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Contracts
Wayne State University Law School
Abramowicz, Sarah

What is a Contract?
Contract Defined –
§1 – A contract is a promise or set of promises for the breach of which the law gives a remedy, or the performance of which the law in some way recognizes as a duty.
-Written v. Oral – Although the word “contract” often refers to a written document, a writing is not always necessary to create a contract.
Oral / Inferred: An agreement may be binding on both parties even though it is oral. It may even be simply inferred from conduct. – §4
Some contracts, must be written under the Statute of Frauds.
Promise; Promisor; Promisee; Beneficiary – §2
-A promise is a manifestation of intention to act or refrain from acting in a specified way, so made as to justify a promisee in understanding that a commitment has been made
-The person manifesting that intention is the promisor
-The person to whom the manifestation is addressed is the promisee
-Where performance will benefit a person other than the promisee, that person is a beneficiary
-Not all promises are legally enforceable
-You may be morally or socially obliged to keep a promise, but not legally
-You do not need to say the word “promise” to make it a promise
Sources of Contract Law
UCC – In most aspects, contracts are governered by common law, but in every state except Louisiana the sale of goods are governed by statute that is roughly the same as all states, called the UCC.
-Common Law: If the UCC is silent as to a particular question, the case law controls.
Restatement: In order to organize and summarize common law, the ALI published it in 1932.
-It is not a binding source of law—not a statute. No one has enacted it in total.
What is a Promise?
Hawkins v. McGee (pg 2) (1929) – Hairy Hand Case – P burned hand D said:
Back to work in 4 Days
Guarantee 100% healthy hand
CT: 1) was just an expression of an opinion and a prediction. 2) is an explicit claim, the word “guarantee” is the key difference. He also have a MOTIVE to make enforceable promise because
a) the boy was reluctant to have surgery and
b) the doctor wanted to experiment
àDoctor’s statements to a patient can be construed as a contract to provide certain results, but only if intent to promise certain results is very clear
Similar Note Cases:
-Anglin v. Kleeman (pg 3) – D told P “could give you a stronger kneeàlanguage of specificity comparable to opinion or prediction
-Guilmet v. Campbell (pg 3) – D told P you can “throw pill box away”—not a conditional statement, there is an enforceable promise
Promises Involving the Sale of Goods – UCC
Bayliner Marine Corp. v. Crow (pg 5) (1999) – Seller sold Crow boat that didn’t go fast enough to get to fishing spots
-Prop Matrixes: is not an affirmation of fact (UCC 2-313(1)(a)) creating a warranty.
It wasn’t the same boat or the same equipment.
-Brochure: is not a description of goods (UCC 2-313-(1)(b))
It was merely the seller’s opinion and doesn’t describe a specific feature or characteristic of the boat
Similar Note Cases
-Daughtrey v. Ash – Jeweler’s written statement on appraisal that a ring was of a specific quality. It wasn’t actually that quality. Uses the same rule to demonstrate that it IS IN FACT an enforceable promise (it creates a warranty in UCC).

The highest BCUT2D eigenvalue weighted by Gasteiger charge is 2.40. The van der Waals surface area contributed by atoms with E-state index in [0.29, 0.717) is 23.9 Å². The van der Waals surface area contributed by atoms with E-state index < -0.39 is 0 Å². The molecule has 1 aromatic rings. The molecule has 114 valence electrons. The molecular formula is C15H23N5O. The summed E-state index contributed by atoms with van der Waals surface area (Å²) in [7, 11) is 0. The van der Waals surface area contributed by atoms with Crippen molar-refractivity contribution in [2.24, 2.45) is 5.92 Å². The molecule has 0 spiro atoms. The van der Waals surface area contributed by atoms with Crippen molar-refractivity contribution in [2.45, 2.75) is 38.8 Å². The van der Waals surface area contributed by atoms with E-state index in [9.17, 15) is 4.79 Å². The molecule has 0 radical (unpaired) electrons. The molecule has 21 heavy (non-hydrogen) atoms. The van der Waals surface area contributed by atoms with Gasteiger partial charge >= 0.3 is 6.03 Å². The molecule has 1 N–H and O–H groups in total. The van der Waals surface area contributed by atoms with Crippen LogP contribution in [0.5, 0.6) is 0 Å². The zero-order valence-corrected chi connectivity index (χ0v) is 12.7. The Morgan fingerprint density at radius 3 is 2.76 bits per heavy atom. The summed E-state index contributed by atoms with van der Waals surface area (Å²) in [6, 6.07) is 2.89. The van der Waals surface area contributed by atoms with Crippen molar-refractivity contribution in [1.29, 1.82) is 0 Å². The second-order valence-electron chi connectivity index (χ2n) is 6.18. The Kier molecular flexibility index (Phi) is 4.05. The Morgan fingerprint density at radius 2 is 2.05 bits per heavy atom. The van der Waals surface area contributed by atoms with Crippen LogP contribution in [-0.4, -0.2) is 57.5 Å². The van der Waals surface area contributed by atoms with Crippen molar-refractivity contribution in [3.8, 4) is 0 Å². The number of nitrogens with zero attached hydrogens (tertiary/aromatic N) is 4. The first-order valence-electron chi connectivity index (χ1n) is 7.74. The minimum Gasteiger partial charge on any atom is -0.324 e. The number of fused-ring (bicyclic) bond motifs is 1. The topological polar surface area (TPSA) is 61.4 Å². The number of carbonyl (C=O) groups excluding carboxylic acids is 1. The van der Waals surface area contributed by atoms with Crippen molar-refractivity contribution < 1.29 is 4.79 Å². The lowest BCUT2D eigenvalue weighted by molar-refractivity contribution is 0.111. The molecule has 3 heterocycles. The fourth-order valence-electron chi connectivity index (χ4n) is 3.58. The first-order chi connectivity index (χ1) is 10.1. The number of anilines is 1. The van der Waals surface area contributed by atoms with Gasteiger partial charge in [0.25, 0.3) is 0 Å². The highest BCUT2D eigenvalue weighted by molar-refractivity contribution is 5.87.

Consideration as a Basis for Enforcement
Promise + Consideration = Contract
Consideration Defined: There is no verbal definition of consideration on which all authorities and courts agree.
Generally, however, consideration is a benefit received by the promissory or detriment incurred by the promisee. The fact that a compromise is bargained for is generally sufficient to make it enforceable—value is irrelevant (§79).
The promisee gives up something of value, or circumscribes his liberty in some way (legal detriment)
The legal detriment aspect is important in business-related contracts where it is not clear that one party

on at all.
Feinberg v. Pfeiffer Co. (pg 46) – Contract specifically written explaining pension “in consideration” for 37 years of work.
-There is no bargain, promise based on past services is without consideration.
(P later won on reliance argument, however)
Past Actions and Moral Consideration – Past Approach
Mills v. Wyman (pg 50) – P cared for D’s dying son, D promises to pay expenses back. D didn’t pay, P sues. Does moral obligation to pay amount in past constitute consideration?
-No. “Moral obligation is generally not sufficient consideration for an express promise. The execution of such a promise is left to the conscience of the promisor.”
The law will only make it valid if promisor gains something, or the promisee loses something.
Exceptions where it would form consideration (adopted §82):
1. Promise to pay a debt no longer enforceable b/c of statute of limitations
2. Promise to pay debt discharged in bankruptcy (§83)
3. Promise to keep promise made as minor.
Past Actions and Moral Consideration – Modern Approach
Webb v. McGowin (pg 52) – Modern Approach, Moral Obligation from Past—Material Benefit + Material Detriment Test. P (Webb) was about to drop a heavy weight on the floor below him, saw McGowin (D) there, and, to avoid harm to him, P fell with the weight and sustained permanent injuries to himself in the process. McGowin promised monthly sum for life, and made payments for 8 years. Is moral consideration sufficient?
-Yes, “when the promisor receives a material benefit, and the promisee suffers a